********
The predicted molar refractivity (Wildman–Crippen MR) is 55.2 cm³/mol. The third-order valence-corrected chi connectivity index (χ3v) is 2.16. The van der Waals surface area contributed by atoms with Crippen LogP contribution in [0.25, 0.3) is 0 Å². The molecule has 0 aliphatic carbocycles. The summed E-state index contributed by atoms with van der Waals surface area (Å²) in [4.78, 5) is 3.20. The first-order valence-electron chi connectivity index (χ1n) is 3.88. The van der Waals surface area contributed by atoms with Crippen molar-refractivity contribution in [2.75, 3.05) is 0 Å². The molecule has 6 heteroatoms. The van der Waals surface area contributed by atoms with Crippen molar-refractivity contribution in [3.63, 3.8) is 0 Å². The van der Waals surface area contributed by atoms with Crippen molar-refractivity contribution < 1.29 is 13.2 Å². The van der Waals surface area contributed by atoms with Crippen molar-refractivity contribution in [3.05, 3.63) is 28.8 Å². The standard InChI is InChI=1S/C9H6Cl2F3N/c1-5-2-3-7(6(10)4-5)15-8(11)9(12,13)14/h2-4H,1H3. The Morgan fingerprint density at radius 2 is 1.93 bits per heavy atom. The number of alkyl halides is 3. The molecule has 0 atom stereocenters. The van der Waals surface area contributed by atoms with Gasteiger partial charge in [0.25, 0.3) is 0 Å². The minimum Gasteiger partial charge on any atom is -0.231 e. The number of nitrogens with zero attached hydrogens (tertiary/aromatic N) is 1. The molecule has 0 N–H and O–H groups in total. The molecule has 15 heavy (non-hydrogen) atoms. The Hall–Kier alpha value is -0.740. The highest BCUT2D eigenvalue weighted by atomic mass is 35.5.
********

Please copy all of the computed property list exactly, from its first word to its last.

The predicted molar refractivity (Wildman–Crippen MR) is 55.2 cm³/mol. The third-order valence-corrected chi connectivity index (χ3v) is 2.16. The van der Waals surface area contributed by atoms with Crippen LogP contribution in [0.25, 0.3) is 0 Å². The molecule has 0 aliphatic carbocycles. The summed E-state index contributed by atoms with van der Waals surface area (Å²) in [4.78, 5) is 3.20. The first-order valence-electron chi connectivity index (χ1n) is 3.88. The van der Waals surface area contributed by atoms with Crippen molar-refractivity contribution in [2.75, 3.05) is 0 Å². The molecule has 6 heteroatoms. The van der Waals surface area contributed by atoms with Crippen molar-refractivity contribution in [3.63, 3.8) is 0 Å². The van der Waals surface area contributed by atoms with Crippen molar-refractivity contribution < 1.29 is 13.2 Å². The van der Waals surface area contributed by atoms with Crippen molar-refractivity contribution in [3.05, 3.63) is 28.8 Å². The standard InChI is InChI=1S/C9H6Cl2F3N/c1-5-2-3-7(6(10)4-5)15-8(11)9(12,13)14/h2-4H,1H3. The Morgan fingerprint density at radius 2 is 1.93 bits per heavy atom. The number of alkyl halides is 3. The molecule has 0 atom stereocenters. The van der Waals surface area contributed by atoms with Gasteiger partial charge in [0.25, 0.3) is 0 Å². The minimum Gasteiger partial charge on any atom is -0.231 e. The number of nitrogens with zero attached hydrogens (tertiary/aromatic N) is 1. The molecule has 0 N–H and O–H groups in total. The molecule has 15 heavy (non-hydrogen) atoms. The Hall–Kier alpha value is -0.740. The highest BCUT2D eigenvalue weighted by atomic mass is 35.5.